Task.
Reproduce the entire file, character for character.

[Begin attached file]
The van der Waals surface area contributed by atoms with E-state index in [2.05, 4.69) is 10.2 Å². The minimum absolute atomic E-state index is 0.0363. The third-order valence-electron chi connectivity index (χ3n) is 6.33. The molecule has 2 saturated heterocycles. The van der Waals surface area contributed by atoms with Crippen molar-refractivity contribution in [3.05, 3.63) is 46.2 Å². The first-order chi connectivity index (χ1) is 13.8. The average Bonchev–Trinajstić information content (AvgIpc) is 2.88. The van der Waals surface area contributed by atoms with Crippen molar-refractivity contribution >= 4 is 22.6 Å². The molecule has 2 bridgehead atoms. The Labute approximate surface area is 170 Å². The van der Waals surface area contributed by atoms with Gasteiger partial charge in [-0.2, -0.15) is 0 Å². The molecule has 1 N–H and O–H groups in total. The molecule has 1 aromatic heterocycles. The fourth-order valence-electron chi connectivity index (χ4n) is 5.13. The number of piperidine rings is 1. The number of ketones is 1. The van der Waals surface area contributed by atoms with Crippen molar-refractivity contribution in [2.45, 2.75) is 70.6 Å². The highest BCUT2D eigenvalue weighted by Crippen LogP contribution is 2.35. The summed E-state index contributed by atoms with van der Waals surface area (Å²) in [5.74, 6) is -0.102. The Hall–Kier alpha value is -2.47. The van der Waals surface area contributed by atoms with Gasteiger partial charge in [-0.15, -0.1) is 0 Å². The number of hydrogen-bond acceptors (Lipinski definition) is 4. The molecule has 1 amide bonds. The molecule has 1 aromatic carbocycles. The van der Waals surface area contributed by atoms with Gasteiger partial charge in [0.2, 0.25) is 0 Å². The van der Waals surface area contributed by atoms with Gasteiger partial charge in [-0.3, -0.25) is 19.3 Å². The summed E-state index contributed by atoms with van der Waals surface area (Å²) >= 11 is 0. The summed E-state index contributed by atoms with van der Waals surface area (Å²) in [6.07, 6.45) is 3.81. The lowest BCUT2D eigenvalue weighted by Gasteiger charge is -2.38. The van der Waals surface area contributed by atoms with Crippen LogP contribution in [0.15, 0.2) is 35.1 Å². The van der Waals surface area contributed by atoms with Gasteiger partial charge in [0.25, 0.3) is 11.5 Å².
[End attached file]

The van der Waals surface area contributed by atoms with E-state index in [2.05, 4.69) is 10.2 Å². The minimum absolute atomic E-state index is 0.0363. The third-order valence-electron chi connectivity index (χ3n) is 6.33. The molecule has 2 saturated heterocycles. The van der Waals surface area contributed by atoms with Crippen molar-refractivity contribution in [3.05, 3.63) is 46.2 Å². The first-order chi connectivity index (χ1) is 13.8. The average Bonchev–Trinajstić information content (AvgIpc) is 2.88. The van der Waals surface area contributed by atoms with Crippen molar-refractivity contribution >= 4 is 22.6 Å². The molecule has 2 bridgehead atoms. The Labute approximate surface area is 170 Å². The van der Waals surface area contributed by atoms with Gasteiger partial charge in [-0.2, -0.15) is 0 Å². The molecule has 1 N–H and O–H groups in total. The molecule has 1 aromatic heterocycles. The fourth-order valence-electron chi connectivity index (χ4n) is 5.13. The number of piperidine rings is 1. The number of ketones is 1. The van der Waals surface area contributed by atoms with Crippen molar-refractivity contribution in [2.45, 2.75) is 70.6 Å². The highest BCUT2D eigenvalue weighted by Crippen LogP contribution is 2.35. The summed E-state index contributed by atoms with van der Waals surface area (Å²) in [5.74, 6) is -0.102. The Hall–Kier alpha value is -2.47. The van der Waals surface area contributed by atoms with Gasteiger partial charge in [-0.15, -0.1) is 0 Å². The number of hydrogen-bond acceptors (Lipinski definition) is 4. The molecule has 1 amide bonds. The molecule has 1 aromatic carbocycles. The van der Waals surface area contributed by atoms with Gasteiger partial charge in [0.2, 0.25) is 0 Å². The van der Waals surface area contributed by atoms with Gasteiger partial charge in [-0.3, -0.25) is 19.3 Å². The summed E-state index contributed by atoms with van der Waals surface area (Å²) >= 11 is 0. The summed E-state index contributed by atoms with van der Waals surface area (Å²) in [6.07, 6.45) is 3.81. The lowest BCUT2D eigenvalue weighted by Gasteiger charge is -2.38. The van der Waals surface area contributed by atoms with Crippen LogP contribution in [0.15, 0.2) is 35.1 Å². The van der Waals surface area contributed by atoms with Gasteiger partial charge in [0.25, 0.3) is 11.5 Å².